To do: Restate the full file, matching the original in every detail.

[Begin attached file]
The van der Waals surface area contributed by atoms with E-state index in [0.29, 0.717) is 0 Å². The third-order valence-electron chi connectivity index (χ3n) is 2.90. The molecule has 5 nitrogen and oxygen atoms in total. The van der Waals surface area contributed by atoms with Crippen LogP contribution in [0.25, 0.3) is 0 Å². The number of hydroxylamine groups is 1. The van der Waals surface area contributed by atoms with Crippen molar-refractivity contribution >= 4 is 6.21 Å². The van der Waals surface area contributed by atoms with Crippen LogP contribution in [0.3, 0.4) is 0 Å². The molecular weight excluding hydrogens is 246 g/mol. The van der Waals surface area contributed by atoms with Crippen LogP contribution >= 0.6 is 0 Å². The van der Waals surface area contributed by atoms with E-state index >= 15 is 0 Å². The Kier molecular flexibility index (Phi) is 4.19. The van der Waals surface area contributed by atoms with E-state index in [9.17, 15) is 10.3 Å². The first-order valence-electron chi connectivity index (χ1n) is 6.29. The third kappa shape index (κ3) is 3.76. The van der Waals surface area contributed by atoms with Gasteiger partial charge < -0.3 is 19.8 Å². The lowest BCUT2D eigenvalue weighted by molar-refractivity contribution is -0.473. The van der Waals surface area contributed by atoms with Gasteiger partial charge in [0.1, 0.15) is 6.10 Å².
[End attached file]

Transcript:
The van der Waals surface area contributed by atoms with E-state index in [0.29, 0.717) is 0 Å². The third-order valence-electron chi connectivity index (χ3n) is 2.90. The molecule has 5 nitrogen and oxygen atoms in total. The van der Waals surface area contributed by atoms with Crippen LogP contribution in [0.25, 0.3) is 0 Å². The number of hydroxylamine groups is 1. The van der Waals surface area contributed by atoms with Crippen molar-refractivity contribution >= 4 is 6.21 Å². The van der Waals surface area contributed by atoms with Crippen LogP contribution in [0.3, 0.4) is 0 Å². The molecular weight excluding hydrogens is 246 g/mol. The van der Waals surface area contributed by atoms with Crippen LogP contribution >= 0.6 is 0 Å². The van der Waals surface area contributed by atoms with E-state index >= 15 is 0 Å². The Kier molecular flexibility index (Phi) is 4.19. The van der Waals surface area contributed by atoms with E-state index in [9.17, 15) is 10.3 Å². The first-order valence-electron chi connectivity index (χ1n) is 6.29. The third kappa shape index (κ3) is 3.76. The van der Waals surface area contributed by atoms with Gasteiger partial charge < -0.3 is 19.8 Å². The lowest BCUT2D eigenvalue weighted by molar-refractivity contribution is -0.473. The van der Waals surface area contributed by atoms with Gasteiger partial charge in [0.1, 0.15) is 6.10 Å².